Maybe all this will convince people to actually buy CDs so companies don't waste their own money by producing products nobody wants to buy because they have to leave their computer to do it.

The market is moving towards technology faster and faster each day. There are huge problems as well as huge benefits to that. But you're not going to be able to reverse that process.

It looks like these feelings stem from an intense hatred for digital music itself, and a fierce protectiveness over compact discs.

Do you want to talk about it? :(

I'm not saying that Apple is completely in the wrong here. Nobody wants to have to pay more for products.

But nor are they completely in the right. It's like anything. Prices of production go up, so must the products. And Apple is just like any other company.

What prices of production? If that's your case, then the increase in should be going to CD sales, not digital downloads. CDs cost more to make, cause they're, you know...physical objects and not just data. The only change happening here is that record executives are going to need bigger wallets.

Edited by Chickenman

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Andy

To be quite honest, in my opinion, digital music should never have begun in the first place.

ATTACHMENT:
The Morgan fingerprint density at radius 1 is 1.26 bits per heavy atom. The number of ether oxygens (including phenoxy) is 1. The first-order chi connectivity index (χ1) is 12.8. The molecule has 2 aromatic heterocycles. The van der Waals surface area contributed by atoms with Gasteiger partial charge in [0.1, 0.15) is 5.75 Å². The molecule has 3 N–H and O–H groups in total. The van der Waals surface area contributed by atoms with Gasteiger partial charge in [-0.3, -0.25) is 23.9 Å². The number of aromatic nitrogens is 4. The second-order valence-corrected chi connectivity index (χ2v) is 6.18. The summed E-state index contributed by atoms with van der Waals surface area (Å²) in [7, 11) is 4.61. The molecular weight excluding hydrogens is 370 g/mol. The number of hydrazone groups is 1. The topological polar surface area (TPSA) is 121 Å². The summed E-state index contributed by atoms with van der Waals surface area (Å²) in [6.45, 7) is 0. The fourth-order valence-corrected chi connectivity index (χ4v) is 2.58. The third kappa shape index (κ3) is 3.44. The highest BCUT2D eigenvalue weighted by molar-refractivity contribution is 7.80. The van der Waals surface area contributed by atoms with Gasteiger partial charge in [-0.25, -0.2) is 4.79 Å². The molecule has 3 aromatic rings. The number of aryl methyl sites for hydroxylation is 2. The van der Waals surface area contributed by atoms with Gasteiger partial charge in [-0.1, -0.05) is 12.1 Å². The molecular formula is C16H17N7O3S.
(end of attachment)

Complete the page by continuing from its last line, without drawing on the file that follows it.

What, we should all still be using vinyl or having to go watch live performances? :|

Maybe all this will convince people to actually buy CDs so companies don't waste their own money by producing products nobody wants to buy because they have to leave their computer to do it.

I don't quite understand what you are saying here.

Why should companies make things that nobody wants to buy... So why bother making CDs at all? lol

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Ana

I'm surprised to hear people comparing iTunes to Napster. iTunes is the top music retailer in the US. While Napster had its time, it probably rates somewhere down there just above Rasputin Records (a Bay Area-based independent music store).

CD music is, while still widely accepted, slowly being phased out, like VHS was. Like it or not, digital music IS now. The idea of the largest music sales company in the US going out of business because record execs want to get the primo-deluxe personal jet is something that could really overturn our economy. I think the last thing we need right now is rising music prices. IF someone can show me the numbers that prove that the money goes straight to the artists and support staff, I could see doing a small hike. But 66%? With this economy? Dwaisyhoops, I say!